Utitskaia Fortification, Where the Monument Will Be Built. Borodino Battlefield
In 1911–12, in connection with the centenary of the 1812 Napoleonic campaign against Russia, Sergei Mikhailovich Prokudin-Gorskii (1863–1944) photographed sites along the invasion route. Foremost among them was the Borodino battlefield, where the Russian and French armies clashed on September 7, 1812. This 1911 photograph shows an elevation known as the Utitskii kurgan, which overlooked the old Smolensk Road, a vulnerable spot in the south part of the Russian left flank. A seesaw battle occurred at the village of Utitsy, with French movements hindered by dense ground cover. The Russian forces at the Utitsky flèche (fortification) were commanded by General Nicholas Tuchkov, who died of wounds sustained in the battle. His brother, Alexander Tuchkov, was also killed that day in the center of the Russian line. Although French forces commanded by Prince Józef Poniatowski attempted to surround the position, the Russian contingent in the Utitsy area held fast and was able to withdraw in good order. Prokudin-Gorskii used a special color photography process to create a visual record of the Russian Empire in the early 20th century. Some of his photographs date from about 1905, but the bulk of his work is from between 1909 and 1915, when, with the support of Tsar Nicholas II and the Ministry of Transportation, he undertook extended trips through many different parts of the empire.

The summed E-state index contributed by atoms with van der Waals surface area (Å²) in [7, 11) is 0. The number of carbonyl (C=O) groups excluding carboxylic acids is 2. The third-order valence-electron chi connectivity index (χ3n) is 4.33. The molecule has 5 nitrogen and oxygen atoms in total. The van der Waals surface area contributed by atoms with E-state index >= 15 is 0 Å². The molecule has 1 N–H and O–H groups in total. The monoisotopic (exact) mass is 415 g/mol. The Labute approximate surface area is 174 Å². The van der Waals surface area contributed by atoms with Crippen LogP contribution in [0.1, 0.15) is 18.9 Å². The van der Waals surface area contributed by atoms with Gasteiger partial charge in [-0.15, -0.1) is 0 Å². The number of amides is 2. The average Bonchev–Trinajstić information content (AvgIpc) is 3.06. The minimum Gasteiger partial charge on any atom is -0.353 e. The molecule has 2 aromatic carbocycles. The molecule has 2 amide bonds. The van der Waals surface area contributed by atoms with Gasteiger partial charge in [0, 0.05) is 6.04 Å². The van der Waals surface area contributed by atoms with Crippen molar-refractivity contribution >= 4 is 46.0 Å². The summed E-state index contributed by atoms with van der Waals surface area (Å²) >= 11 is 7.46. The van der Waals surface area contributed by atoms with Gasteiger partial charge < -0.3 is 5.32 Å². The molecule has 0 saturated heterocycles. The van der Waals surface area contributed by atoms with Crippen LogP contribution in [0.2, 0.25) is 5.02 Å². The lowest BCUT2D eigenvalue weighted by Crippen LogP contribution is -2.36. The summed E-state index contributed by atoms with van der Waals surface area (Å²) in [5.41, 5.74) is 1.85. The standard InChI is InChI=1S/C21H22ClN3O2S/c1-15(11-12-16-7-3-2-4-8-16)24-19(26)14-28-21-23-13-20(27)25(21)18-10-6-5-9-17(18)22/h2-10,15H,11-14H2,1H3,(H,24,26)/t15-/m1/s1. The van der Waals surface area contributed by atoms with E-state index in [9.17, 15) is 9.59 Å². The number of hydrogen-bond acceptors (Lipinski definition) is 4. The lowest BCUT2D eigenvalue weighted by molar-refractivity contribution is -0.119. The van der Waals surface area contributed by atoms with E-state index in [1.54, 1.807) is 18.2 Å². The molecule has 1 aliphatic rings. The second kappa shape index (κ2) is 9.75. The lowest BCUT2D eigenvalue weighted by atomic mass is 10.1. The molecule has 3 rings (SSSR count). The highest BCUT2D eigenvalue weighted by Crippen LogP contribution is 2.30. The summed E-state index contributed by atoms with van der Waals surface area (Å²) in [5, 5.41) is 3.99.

Title in Original Language
Утицкая флешь, где будет памятник. Бородино
Type of Item
Glass negative (presented as a digital color composite)
- Prokudin-Gorskii’s photographic work survives primarily in two forms: 1,901 black-and-white triple-frame glass plate negatives, made with color separation filters, which Prokudin-Gorskii used to make color prints and lantern slides; and 12 albums of sepia-tone prints, made from the glass negatives, which Prokudin-Gorskii compiled as a record of his travels and studies. The Library of Congress purchased the glass plate negatives and the albums from the Prokudin-Gorskii family in 1948. In 2004, the Library of Congress had digital color composites made from all the surviving glass negatives using a software algorithm to automatically align the color components. As with most historical photographs, title and subject identifications are corrected and enhanced through new research. Current information on the collection is at http://www.loc.gov/pictures/collection/prok/.
Last updated: November 1, 2016